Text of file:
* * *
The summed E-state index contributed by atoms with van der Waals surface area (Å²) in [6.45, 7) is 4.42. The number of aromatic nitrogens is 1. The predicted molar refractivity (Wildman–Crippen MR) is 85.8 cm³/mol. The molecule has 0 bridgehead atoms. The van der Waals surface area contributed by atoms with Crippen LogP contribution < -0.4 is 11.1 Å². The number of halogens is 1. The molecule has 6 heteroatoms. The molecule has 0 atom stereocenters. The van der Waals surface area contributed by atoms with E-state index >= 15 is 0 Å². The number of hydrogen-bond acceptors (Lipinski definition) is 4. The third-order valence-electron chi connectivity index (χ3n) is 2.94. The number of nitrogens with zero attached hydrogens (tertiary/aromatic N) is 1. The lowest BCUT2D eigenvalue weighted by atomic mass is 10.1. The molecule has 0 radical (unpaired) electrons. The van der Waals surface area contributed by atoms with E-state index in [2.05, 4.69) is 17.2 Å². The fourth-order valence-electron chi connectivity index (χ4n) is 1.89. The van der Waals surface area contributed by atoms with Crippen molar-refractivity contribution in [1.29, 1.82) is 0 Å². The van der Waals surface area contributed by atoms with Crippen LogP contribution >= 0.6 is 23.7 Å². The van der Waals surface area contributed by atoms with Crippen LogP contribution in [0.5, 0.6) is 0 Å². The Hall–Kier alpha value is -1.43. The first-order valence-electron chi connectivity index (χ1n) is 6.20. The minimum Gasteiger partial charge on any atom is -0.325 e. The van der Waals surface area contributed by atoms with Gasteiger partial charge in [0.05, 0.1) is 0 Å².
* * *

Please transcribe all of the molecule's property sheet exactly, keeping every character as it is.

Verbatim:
The summed E-state index contributed by atoms with van der Waals surface area (Å²) in [6.45, 7) is 4.42. The number of aromatic nitrogens is 1. The predicted molar refractivity (Wildman–Crippen MR) is 85.8 cm³/mol. The molecule has 0 bridgehead atoms. The van der Waals surface area contributed by atoms with Crippen LogP contribution < -0.4 is 11.1 Å². The number of halogens is 1. The molecule has 6 heteroatoms. The molecule has 0 atom stereocenters. The van der Waals surface area contributed by atoms with E-state index >= 15 is 0 Å². The number of hydrogen-bond acceptors (Lipinski definition) is 4. The third-order valence-electron chi connectivity index (χ3n) is 2.94. The number of nitrogens with zero attached hydrogens (tertiary/aromatic N) is 1. The lowest BCUT2D eigenvalue weighted by atomic mass is 10.1. The molecule has 0 radical (unpaired) electrons. The van der Waals surface area contributed by atoms with E-state index in [2.05, 4.69) is 17.2 Å². The fourth-order valence-electron chi connectivity index (χ4n) is 1.89. The van der Waals surface area contributed by atoms with Crippen molar-refractivity contribution in [1.29, 1.82) is 0 Å². The van der Waals surface area contributed by atoms with Crippen LogP contribution >= 0.6 is 23.7 Å². The van der Waals surface area contributed by atoms with Crippen LogP contribution in [0.5, 0.6) is 0 Å². The Hall–Kier alpha value is -1.43. The first-order valence-electron chi connectivity index (χ1n) is 6.20. The minimum Gasteiger partial charge on any atom is -0.325 e. The van der Waals surface area contributed by atoms with Gasteiger partial charge in [0.05, 0.1) is 0 Å².